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A little something that could be borrowed from IDEs. So the idea would be to highlight function arguments (and maybe scoped variable names) inside function bodies. This is the default behaviour for some C:

plain vim highlighting

Well, if I were to place the cursor inside func I would like to see the arguments foo and bar highlighted to follow the algorithm logic better. Notice that the similarly named foo in func2 wouldn't get highlit. This luxury could be omitted though...

func hilighted

Using locally scoped variables, I would also like have locally initialized variables highlit:

highlight <code>i</code> inside for

Finally to redemonstrate the luxury:

luxury again

Not so trivial to write this. I used the C to give a general idea. Really I could use this for Scheme/Clojure programming better:

for clojure too inside let construct

This should recognize let, loop, for, doseq bindings for instance.

My vimscript-fu isn't that strong; I suspect we would need to

  • Parse (non-regexply?) the arguments from the function definition under the cursor. This would be language specific of course. My priority would be Clojure.
  • define a syntax region to cover the given function/scope only
  • give the required syntax matches

As a function this could be mapped to a key (if very resource intensive) or CursorMoved if not so slow.

Okay, now. Has anyone written/found something like this? Do the vimscript gurus have an idea on how to actually start writing such a script?

Sorry about slight offtopicness and bad formatting. Feel free to edit/format. Or vote to close.

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supercool topic. this highlight really improve readability of algorithm. some news on that? –  nkint Feb 20 '12 at 13:49
    
It is totally feasible for C/C++/Obj-C. I know that it is possible to use Python/Clang to get the scope of current cursor as well as signature of current function. Source: eli.thegreenplace.net/2011/07/03/parsing-c-in-python-with-clang. It should not be difficult to write a vim plugin with this. –  Thanh DK Feb 20 '12 at 15:31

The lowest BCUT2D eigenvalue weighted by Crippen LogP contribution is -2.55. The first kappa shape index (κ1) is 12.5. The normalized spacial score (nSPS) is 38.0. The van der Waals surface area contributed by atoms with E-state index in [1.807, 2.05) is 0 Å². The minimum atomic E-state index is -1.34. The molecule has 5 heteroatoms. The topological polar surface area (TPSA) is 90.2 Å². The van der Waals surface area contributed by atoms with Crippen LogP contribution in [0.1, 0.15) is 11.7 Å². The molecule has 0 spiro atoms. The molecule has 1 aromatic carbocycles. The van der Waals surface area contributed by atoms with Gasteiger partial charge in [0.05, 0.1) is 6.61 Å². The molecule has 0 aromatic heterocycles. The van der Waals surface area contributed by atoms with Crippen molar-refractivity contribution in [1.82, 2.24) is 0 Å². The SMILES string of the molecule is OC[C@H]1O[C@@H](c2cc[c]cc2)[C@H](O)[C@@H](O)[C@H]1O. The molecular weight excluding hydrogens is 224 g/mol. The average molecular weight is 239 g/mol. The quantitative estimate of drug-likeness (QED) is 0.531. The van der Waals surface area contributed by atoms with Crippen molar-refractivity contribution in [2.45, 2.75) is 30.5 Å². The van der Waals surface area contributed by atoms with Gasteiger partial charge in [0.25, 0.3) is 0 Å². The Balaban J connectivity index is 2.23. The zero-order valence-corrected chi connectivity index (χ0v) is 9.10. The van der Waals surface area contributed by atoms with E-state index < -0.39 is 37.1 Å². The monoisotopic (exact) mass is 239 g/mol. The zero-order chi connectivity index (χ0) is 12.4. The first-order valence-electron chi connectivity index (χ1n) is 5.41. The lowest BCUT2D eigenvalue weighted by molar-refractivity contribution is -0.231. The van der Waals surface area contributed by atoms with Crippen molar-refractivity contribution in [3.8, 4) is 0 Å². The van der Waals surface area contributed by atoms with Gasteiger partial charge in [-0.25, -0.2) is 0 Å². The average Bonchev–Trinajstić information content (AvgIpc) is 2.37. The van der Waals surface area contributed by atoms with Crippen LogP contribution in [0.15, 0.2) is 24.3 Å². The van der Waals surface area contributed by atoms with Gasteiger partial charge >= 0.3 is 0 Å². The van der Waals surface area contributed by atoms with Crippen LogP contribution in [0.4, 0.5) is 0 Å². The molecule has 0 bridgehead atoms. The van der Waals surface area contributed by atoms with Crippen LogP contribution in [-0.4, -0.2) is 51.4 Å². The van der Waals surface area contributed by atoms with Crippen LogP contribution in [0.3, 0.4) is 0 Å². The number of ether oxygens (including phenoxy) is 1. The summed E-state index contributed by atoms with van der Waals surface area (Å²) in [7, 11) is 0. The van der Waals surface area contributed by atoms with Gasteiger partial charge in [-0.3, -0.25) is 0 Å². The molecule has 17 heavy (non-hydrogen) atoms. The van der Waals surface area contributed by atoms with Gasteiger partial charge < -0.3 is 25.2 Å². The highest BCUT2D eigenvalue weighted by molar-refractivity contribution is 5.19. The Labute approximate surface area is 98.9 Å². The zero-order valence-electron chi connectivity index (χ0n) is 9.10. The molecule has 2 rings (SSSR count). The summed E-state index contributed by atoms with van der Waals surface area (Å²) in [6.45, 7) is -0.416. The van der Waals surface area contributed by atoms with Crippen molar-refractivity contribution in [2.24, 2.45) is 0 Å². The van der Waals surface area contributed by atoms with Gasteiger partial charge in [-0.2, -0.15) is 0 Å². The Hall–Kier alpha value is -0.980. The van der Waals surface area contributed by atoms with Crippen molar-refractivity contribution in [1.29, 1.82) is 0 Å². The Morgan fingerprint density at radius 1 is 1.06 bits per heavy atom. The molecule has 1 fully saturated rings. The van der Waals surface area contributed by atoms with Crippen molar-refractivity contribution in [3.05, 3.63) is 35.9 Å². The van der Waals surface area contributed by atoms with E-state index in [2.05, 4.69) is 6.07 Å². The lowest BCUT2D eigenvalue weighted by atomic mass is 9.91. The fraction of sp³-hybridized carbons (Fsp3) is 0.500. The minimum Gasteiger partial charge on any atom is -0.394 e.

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I was so close to downvoting you for posting images of code instead of text... but then I read the question. ;) –  Bill the Lizard Feb 21 '12 at 16:23
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this is actually suprisingly non-trivial to do in vim. The big problem is that it doesn't do semantic parsing of the language, so knowing what is "the argument list of a function" is hard, especially in a language agnostic way. ditto with scoping the highlights only to the function. in an ide its trivial, cause they usually have the full AST in memory, but at the same time, writing an ide is not comparable to a vim syntax file... –  Matt Briggs Feb 22 '12 at 23:56
    
@MattBriggs: well. Libclang was proposed and it could be used for C/C++ using Vim-Python bindings. And for LISPs the AST parsing is easier. :) That's correct that we have to rely on language specific scripts but that's just something we have to live with... –  progo Feb 24 '12 at 16:18

2 Answers 2

This is much harder than it sounds, and borderline-impossible with the vimscript API as it stands, because you don't just need to parse the file; if you want it to work well, you need to parse the file incrementally. That's why regular syntax files are limited to what you can do with regexes - when you change a few characters, vim can figure out what's changed in the syntax highlighting, without redoing the whole file.

The vim syntax highlighter is limited to dealing with regexes, but if you're hellbent on doing this, you can roll your own parser in vimscript, and have it generate a buffer-local syntax that refers to tokens in the file by line and column, using the \%l and \%c atoms in a regex. This would have to be rerun after every change. Unfortunately there's no autocmd for "file changed", but there is the CursorHold autocmd, which runs when you've been idle for a configurable duration.

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I agree... it's a bit insane. But there are python/ruby/scheme bindings out there. And those languages have 3rd party libraries. Perhaps I should have stressed about not having to be VimL in full. –  progo Feb 28 '12 at 9:08

One possible solution can be found here. Not the best way because it highlights every occurrence in the whole file and you have to give the command every time (probably the second one can be avoided, don't know about the first). Give it a look though.

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Nice trick! But this is not syntax-aware. –  viebel Feb 23 '12 at 7:04
    
Doesn't do stuff automatically enough. –  progo Feb 23 '12 at 13:17

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